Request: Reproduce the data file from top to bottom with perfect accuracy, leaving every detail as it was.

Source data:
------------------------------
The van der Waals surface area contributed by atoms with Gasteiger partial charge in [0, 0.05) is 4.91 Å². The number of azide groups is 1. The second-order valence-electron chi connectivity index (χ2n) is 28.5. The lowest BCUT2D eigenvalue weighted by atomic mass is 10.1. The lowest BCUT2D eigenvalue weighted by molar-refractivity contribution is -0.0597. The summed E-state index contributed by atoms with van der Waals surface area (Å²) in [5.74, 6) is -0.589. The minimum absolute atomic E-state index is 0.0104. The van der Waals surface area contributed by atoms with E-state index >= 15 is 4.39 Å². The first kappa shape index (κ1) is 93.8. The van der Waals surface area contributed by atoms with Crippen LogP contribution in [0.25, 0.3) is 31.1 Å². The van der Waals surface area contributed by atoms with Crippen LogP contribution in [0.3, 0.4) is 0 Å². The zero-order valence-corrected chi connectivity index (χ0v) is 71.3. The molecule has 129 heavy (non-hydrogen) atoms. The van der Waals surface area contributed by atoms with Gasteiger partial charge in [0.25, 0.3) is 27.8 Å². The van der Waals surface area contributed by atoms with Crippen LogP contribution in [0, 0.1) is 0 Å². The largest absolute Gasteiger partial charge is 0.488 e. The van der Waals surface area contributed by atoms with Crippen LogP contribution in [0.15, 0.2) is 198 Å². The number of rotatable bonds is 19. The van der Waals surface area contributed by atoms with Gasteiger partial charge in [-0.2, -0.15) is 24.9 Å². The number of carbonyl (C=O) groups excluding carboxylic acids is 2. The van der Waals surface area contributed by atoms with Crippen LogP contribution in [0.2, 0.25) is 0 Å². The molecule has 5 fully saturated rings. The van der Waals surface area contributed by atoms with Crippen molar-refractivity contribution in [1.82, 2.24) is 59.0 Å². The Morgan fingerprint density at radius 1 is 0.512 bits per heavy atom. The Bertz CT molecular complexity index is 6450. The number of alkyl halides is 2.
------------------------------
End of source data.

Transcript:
The van der Waals surface area contributed by atoms with Gasteiger partial charge in [0, 0.05) is 4.91 Å². The number of azide groups is 1. The second-order valence-electron chi connectivity index (χ2n) is 28.5. The lowest BCUT2D eigenvalue weighted by atomic mass is 10.1. The lowest BCUT2D eigenvalue weighted by molar-refractivity contribution is -0.0597. The summed E-state index contributed by atoms with van der Waals surface area (Å²) in [5.74, 6) is -0.589. The minimum absolute atomic E-state index is 0.0104. The van der Waals surface area contributed by atoms with E-state index >= 15 is 4.39 Å². The first kappa shape index (κ1) is 93.8. The van der Waals surface area contributed by atoms with Crippen LogP contribution in [0.25, 0.3) is 31.1 Å². The van der Waals surface area contributed by atoms with Crippen LogP contribution in [0.3, 0.4) is 0 Å². The zero-order valence-corrected chi connectivity index (χ0v) is 71.3. The molecule has 129 heavy (non-hydrogen) atoms. The van der Waals surface area contributed by atoms with Gasteiger partial charge in [0.25, 0.3) is 27.8 Å². The van der Waals surface area contributed by atoms with Crippen LogP contribution in [0, 0.1) is 0 Å². The largest absolute Gasteiger partial charge is 0.488 e. The van der Waals surface area contributed by atoms with Crippen LogP contribution in [0.15, 0.2) is 198 Å². The number of rotatable bonds is 19. The van der Waals surface area contributed by atoms with Gasteiger partial charge in [-0.2, -0.15) is 24.9 Å². The number of carbonyl (C=O) groups excluding carboxylic acids is 2. The van der Waals surface area contributed by atoms with Crippen LogP contribution in [0.2, 0.25) is 0 Å². The molecule has 5 fully saturated rings. The van der Waals surface area contributed by atoms with Crippen molar-refractivity contribution in [1.82, 2.24) is 59.0 Å². The Morgan fingerprint density at radius 1 is 0.512 bits per heavy atom. The Bertz CT molecular complexity index is 6450. The number of alkyl halides is 2.